Affordances refer to what forms of behaviour are made possible by the environment in which people act. Affordances can be elements within the environment, or options which are presented within it. Environments can be adjusted and altered to change the set of affordances that are available to people. This can include restrictive changes, such as introducing swipe access to certain areas of public buildings. There are also possibilities of enhancing people’s affordances, for instance in designing streets in such a way that cars, cyclists, and pedestrians can all safely take part in traffic, rather than only cars being accommodated. In human-computer interaction, this term has become more narrowly focused on the behaviours that the end-user perceives to be possible, not the wider set of behaviours that are possible even if the end-user is unaware of them.
Application within the field of cybersecurity
In cybersecurity, systems can be designed in such a way that potential harmful or unwanted actions are simply made impossible. Big tech companies use this to advance their commercial interests, such as YouTube deciding that users cannot see the number of downvotes on videos anymore, in a similar way to Facebook who have never created a dislike button for their platform. In support of cybersecurity, affordances are used to enforce stronger passwords. They do this by setting requirements of password length and complexity. Furthermore, cybersecurity can be improved using affordances by forcing employees in organisations to adopt two-factor authentication. As computer systems and the networks that they are connected with are designed by people, there is the option to adjust these systems and networks to enhance or limit the affordances of end-users. This can be done to improve productivity, but also to reduce unwanted behaviours, or limit the impact of certain cyberattacks.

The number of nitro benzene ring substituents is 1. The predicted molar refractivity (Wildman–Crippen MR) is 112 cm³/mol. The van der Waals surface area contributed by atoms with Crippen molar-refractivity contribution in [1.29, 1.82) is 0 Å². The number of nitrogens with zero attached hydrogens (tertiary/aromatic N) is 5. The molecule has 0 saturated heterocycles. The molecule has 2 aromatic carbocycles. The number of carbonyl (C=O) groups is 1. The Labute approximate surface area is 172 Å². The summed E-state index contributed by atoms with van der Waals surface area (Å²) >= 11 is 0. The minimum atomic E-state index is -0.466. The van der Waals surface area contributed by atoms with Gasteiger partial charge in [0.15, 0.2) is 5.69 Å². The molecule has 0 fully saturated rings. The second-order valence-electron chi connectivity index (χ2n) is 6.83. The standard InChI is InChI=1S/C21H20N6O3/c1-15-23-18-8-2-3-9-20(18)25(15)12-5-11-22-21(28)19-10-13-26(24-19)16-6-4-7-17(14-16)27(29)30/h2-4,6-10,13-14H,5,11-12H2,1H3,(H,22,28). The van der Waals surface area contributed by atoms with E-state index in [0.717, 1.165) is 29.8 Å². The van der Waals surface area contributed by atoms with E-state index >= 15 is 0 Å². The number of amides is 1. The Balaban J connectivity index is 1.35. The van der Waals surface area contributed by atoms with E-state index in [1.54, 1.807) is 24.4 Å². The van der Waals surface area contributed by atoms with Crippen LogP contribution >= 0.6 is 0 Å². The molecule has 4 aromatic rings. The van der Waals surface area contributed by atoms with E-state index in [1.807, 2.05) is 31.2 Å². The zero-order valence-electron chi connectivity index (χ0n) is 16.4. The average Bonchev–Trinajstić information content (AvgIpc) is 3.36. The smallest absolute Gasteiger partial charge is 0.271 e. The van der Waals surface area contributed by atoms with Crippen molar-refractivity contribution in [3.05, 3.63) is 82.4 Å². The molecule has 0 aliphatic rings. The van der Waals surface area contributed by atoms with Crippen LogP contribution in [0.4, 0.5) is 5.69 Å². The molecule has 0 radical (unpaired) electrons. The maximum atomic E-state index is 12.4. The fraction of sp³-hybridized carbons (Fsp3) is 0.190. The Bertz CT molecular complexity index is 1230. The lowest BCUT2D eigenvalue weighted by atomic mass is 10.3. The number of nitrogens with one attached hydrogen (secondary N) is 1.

Norman (2013). Norman wrote a book on how design affects the way we interact with objects. He covers affordances, but also notes that many designers do not use affordances correctly, as they focus on what they would want the end-user to do, rather than all the options that end-users have at their disposal. This narrowed focus on what end-users should do is something different and Norman coins the term “signifiers” to denote this category of actions.
Lessig (2006). In his book Code 2.0, Lessig outlines how the Internet could be regulated, and one of the aspects is through the architecture of the internet, his approach to affordances. As the Internet is a designed system, we have the potential to control which affordances are available to end-users and Lessig argues that we can and should use this potential to improve the Internet.
van Steen (2022). In this paper, the architecture concepts of Lessig are applied to cybersecurity and contrasted with nudge theory solutions for cybersecurity. The paper covers some downsides of reducing affordances, such as an increased risk of shadow security, where people find ways outside of the system to get their work done, sometimes at the cost of security and monitoring by the organisation.
Lessig, L. (2006). Code v2.0. Basic Books, New York, NY.
Norman, D. (2013). The design of everyday things: Revised and expanded edition. Basic books New York, NY.
van Steen, T. (2022). When Choice is (not) an Option: Nudging and Techno-Regulation Approaches to Behavioural Cybersecurity. In: Schmorrow, D.D., Fidopiastis, C.M. (eds) Augmented Cognition. HCII 2022. Lecture Notes in Computer Science, vol 13310. Springer, Cham
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